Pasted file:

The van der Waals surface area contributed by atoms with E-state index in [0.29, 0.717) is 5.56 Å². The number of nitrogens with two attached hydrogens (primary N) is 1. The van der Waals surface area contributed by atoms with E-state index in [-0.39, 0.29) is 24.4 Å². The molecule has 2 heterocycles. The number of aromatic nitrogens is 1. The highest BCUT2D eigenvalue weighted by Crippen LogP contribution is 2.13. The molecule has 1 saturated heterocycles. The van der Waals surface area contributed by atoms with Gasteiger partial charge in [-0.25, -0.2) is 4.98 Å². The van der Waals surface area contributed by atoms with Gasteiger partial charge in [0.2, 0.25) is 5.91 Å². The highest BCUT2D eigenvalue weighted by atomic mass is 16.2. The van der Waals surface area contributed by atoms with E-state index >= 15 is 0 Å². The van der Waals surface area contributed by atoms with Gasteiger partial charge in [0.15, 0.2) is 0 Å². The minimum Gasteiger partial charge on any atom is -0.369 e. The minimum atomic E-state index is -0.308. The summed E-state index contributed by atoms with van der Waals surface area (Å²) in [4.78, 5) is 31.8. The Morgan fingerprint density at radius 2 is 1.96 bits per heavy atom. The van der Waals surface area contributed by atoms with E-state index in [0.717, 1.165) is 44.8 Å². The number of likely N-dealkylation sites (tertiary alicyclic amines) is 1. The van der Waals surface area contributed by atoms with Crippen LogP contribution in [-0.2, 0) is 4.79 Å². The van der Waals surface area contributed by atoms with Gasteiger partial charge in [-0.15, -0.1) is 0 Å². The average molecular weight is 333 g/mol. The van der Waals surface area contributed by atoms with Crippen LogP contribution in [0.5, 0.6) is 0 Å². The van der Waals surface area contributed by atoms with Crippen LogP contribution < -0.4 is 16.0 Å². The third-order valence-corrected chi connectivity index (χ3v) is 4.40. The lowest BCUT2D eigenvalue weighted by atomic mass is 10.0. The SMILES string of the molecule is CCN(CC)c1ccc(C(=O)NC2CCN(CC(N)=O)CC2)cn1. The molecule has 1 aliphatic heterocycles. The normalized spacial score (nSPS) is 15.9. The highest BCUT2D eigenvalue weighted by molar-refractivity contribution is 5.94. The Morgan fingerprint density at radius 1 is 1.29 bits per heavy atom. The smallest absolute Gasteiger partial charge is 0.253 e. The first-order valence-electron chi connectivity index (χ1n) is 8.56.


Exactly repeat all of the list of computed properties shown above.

The van der Waals surface area contributed by atoms with E-state index in [0.29, 0.717) is 5.56 Å². The number of nitrogens with two attached hydrogens (primary N) is 1. The van der Waals surface area contributed by atoms with E-state index in [-0.39, 0.29) is 24.4 Å². The molecule has 2 heterocycles. The number of aromatic nitrogens is 1. The highest BCUT2D eigenvalue weighted by Crippen LogP contribution is 2.13. The molecule has 1 saturated heterocycles. The van der Waals surface area contributed by atoms with Gasteiger partial charge in [-0.25, -0.2) is 4.98 Å². The van der Waals surface area contributed by atoms with Gasteiger partial charge in [0.2, 0.25) is 5.91 Å². The highest BCUT2D eigenvalue weighted by atomic mass is 16.2. The van der Waals surface area contributed by atoms with E-state index >= 15 is 0 Å². The van der Waals surface area contributed by atoms with Gasteiger partial charge in [0.15, 0.2) is 0 Å². The minimum Gasteiger partial charge on any atom is -0.369 e. The minimum atomic E-state index is -0.308. The summed E-state index contributed by atoms with van der Waals surface area (Å²) in [4.78, 5) is 31.8. The Morgan fingerprint density at radius 2 is 1.96 bits per heavy atom. The van der Waals surface area contributed by atoms with E-state index in [0.717, 1.165) is 44.8 Å². The number of likely N-dealkylation sites (tertiary alicyclic amines) is 1. The van der Waals surface area contributed by atoms with Crippen LogP contribution in [-0.2, 0) is 4.79 Å². The van der Waals surface area contributed by atoms with Gasteiger partial charge in [-0.15, -0.1) is 0 Å². The average molecular weight is 333 g/mol. The van der Waals surface area contributed by atoms with Crippen LogP contribution in [0.5, 0.6) is 0 Å². The van der Waals surface area contributed by atoms with Crippen LogP contribution < -0.4 is 16.0 Å². The third-order valence-corrected chi connectivity index (χ3v) is 4.40. The lowest BCUT2D eigenvalue weighted by atomic mass is 10.0. The SMILES string of the molecule is CCN(CC)c1ccc(C(=O)NC2CCN(CC(N)=O)CC2)cn1. The molecule has 1 aliphatic heterocycles. The normalized spacial score (nSPS) is 15.9. The highest BCUT2D eigenvalue weighted by molar-refractivity contribution is 5.94. The Morgan fingerprint density at radius 1 is 1.29 bits per heavy atom. The smallest absolute Gasteiger partial charge is 0.253 e. The first-order valence-electron chi connectivity index (χ1n) is 8.56.